Online fast-fashion retailers from China are making significant strides in the U.S. fashion industry and steadily gaining market share, according to the latest industry figures.
The e-commerce platforms have become thriving hubs for both buyers and sellers, spurring the growth of international trade for Chinese businesses, with two shopping sites — Shein and Temu — attracting much of the attention from U.S. consumers.
The major players are leveraging affordable prices, free shipping, regular discounts and flexible return and refund policies. Last year, the digital clothing platform Shein was downloaded 200 million times, surpassing Amazon as the most downloaded app in both Apple and Google stores.
The site has recorded annual revenue of $30 billion and 13.7 million annual users. Compared to major fashion brands such as H&M, Zara or Uniqlo, similar-looking products on Shein are priced lower, often ranging from $20 to $30 apiece. Consumers using its app also receive daily discount coupons, guaranteeing them better prices.
According to the U.S. Bureau of Labor Statistics' Consumer Price Index, apparel prices rose 3.1 percent in the past year. The increase in clothing and footwear costs is putting a strain on the budgets of many U.S. consumers and they are looking for cheaper alternatives, according to analysts.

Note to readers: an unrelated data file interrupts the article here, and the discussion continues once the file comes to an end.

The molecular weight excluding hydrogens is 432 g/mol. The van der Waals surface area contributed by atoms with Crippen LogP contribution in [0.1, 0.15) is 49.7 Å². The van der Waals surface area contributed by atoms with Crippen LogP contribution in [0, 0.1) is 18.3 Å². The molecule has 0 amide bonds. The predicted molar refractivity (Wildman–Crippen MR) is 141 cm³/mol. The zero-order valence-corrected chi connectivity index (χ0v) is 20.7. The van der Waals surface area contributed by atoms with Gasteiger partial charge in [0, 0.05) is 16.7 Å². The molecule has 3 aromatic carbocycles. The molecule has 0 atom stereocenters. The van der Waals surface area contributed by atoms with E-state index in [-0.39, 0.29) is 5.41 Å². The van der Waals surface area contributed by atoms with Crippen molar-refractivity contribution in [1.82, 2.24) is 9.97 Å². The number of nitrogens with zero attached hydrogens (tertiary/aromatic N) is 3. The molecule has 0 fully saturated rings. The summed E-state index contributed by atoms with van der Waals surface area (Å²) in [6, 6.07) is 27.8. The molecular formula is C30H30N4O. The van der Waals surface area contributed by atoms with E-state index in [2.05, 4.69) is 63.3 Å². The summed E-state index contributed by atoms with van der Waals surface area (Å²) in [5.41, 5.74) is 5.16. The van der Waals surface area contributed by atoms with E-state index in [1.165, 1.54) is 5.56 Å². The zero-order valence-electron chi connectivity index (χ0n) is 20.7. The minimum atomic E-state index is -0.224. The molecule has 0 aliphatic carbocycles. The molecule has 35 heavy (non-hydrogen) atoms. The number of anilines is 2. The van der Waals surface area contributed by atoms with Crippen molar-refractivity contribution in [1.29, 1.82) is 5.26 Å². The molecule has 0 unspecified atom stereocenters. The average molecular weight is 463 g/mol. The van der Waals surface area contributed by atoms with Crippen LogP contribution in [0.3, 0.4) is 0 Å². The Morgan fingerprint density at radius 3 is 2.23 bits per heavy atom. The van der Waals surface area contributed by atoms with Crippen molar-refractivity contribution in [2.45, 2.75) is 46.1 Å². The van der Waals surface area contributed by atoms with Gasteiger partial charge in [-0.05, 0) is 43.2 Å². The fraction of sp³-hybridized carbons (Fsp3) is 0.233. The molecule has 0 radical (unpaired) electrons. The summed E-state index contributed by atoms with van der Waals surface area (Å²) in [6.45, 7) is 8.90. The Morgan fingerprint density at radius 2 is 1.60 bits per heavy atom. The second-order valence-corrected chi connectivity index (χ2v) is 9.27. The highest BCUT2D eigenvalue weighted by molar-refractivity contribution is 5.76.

Shein and Temu strategically entered the U.S. market during a period of relatively high inflation. Last year, the inflation rate for apparel reached 5.03 percent and dropped to 3.17 percent this year.
Apart from being price-driven, the styles and trends of products have also captured millions of customers. Both Shein and Temu have outpaced traditional U.S. brands with their faster rollout speed. Data collected by Rest of World revealed that between July and December 2021, they added between 2,000 and 10,000 SKUs (stock-keeping units, or individual styles) to their apps each day.
Drawing on a user experience approach similar to its parent company Pinduoduo, which is a top competitive retailer in China, Temu has rapidly attracted U.S. customers.
Unlike Shein, which mainly sells branded apparel, Temu operates more like a marketplace, also selling home appliances, furniture and other accessories. According to Bloomberg Second Measure, spending on Temu was 20 percent higher than the more established fast-fashion retailer Shein in the U.S. in May.
Shein and Temu have been entangled with lawsuits back and forth for months, while other small Asian e-commerce platforms like TikTok Shop, AliExpress and Wish are also entering the U.S. market.
Shein and Temu also attract Asian customers in the U.S..
"It makes me feel at home, like shopping with Taobao," said Cici Wang, an international student at New York University, referring to the popular Chinese e-commerce platform. "The products are cheaper and cuter than those on Amazon."